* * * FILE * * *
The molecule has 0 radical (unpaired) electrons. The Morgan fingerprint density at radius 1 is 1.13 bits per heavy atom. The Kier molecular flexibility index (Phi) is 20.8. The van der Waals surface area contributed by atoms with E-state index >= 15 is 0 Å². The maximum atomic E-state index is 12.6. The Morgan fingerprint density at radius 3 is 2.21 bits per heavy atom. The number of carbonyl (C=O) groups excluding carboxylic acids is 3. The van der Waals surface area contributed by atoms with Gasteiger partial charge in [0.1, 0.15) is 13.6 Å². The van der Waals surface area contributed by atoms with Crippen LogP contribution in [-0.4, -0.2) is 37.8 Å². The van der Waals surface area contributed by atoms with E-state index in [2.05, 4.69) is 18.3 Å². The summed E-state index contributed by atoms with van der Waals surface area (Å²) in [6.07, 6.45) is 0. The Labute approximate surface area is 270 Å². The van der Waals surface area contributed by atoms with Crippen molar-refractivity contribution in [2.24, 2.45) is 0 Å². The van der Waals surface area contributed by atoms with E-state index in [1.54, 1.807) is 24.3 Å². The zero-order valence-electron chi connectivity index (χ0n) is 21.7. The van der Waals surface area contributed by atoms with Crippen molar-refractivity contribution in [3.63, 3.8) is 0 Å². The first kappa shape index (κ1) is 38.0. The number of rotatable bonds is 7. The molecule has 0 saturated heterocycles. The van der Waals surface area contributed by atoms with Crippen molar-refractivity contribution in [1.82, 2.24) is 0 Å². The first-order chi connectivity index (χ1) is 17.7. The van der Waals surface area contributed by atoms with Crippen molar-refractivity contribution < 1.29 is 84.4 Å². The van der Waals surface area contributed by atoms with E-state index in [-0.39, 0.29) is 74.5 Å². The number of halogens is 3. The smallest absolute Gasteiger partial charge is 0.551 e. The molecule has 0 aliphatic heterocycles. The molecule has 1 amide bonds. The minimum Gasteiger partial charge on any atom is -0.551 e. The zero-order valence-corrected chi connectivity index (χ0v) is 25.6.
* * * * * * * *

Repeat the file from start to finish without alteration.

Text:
The molecule has 0 radical (unpaired) electrons. The Morgan fingerprint density at radius 1 is 1.13 bits per heavy atom. The Kier molecular flexibility index (Phi) is 20.8. The van der Waals surface area contributed by atoms with E-state index >= 15 is 0 Å². The maximum atomic E-state index is 12.6. The Morgan fingerprint density at radius 3 is 2.21 bits per heavy atom. The number of carbonyl (C=O) groups excluding carboxylic acids is 3. The van der Waals surface area contributed by atoms with Gasteiger partial charge in [0.1, 0.15) is 13.6 Å². The van der Waals surface area contributed by atoms with Crippen LogP contribution in [-0.4, -0.2) is 37.8 Å². The van der Waals surface area contributed by atoms with E-state index in [2.05, 4.69) is 18.3 Å². The summed E-state index contributed by atoms with van der Waals surface area (Å²) in [6.07, 6.45) is 0. The Labute approximate surface area is 270 Å². The van der Waals surface area contributed by atoms with Crippen molar-refractivity contribution in [2.24, 2.45) is 0 Å². The van der Waals surface area contributed by atoms with E-state index in [1.54, 1.807) is 24.3 Å². The zero-order valence-electron chi connectivity index (χ0n) is 21.7. The van der Waals surface area contributed by atoms with Crippen molar-refractivity contribution in [3.63, 3.8) is 0 Å². The first kappa shape index (κ1) is 38.0. The number of rotatable bonds is 7. The molecule has 0 saturated heterocycles. The van der Waals surface area contributed by atoms with Crippen molar-refractivity contribution in [1.82, 2.24) is 0 Å². The first-order chi connectivity index (χ1) is 17.7. The van der Waals surface area contributed by atoms with Crippen molar-refractivity contribution < 1.29 is 84.4 Å². The van der Waals surface area contributed by atoms with E-state index in [-0.39, 0.29) is 74.5 Å². The number of halogens is 3. The smallest absolute Gasteiger partial charge is 0.551 e. The molecule has 0 aliphatic heterocycles. The molecule has 1 amide bonds. The minimum Gasteiger partial charge on any atom is -0.551 e. The zero-order valence-corrected chi connectivity index (χ0v) is 25.6.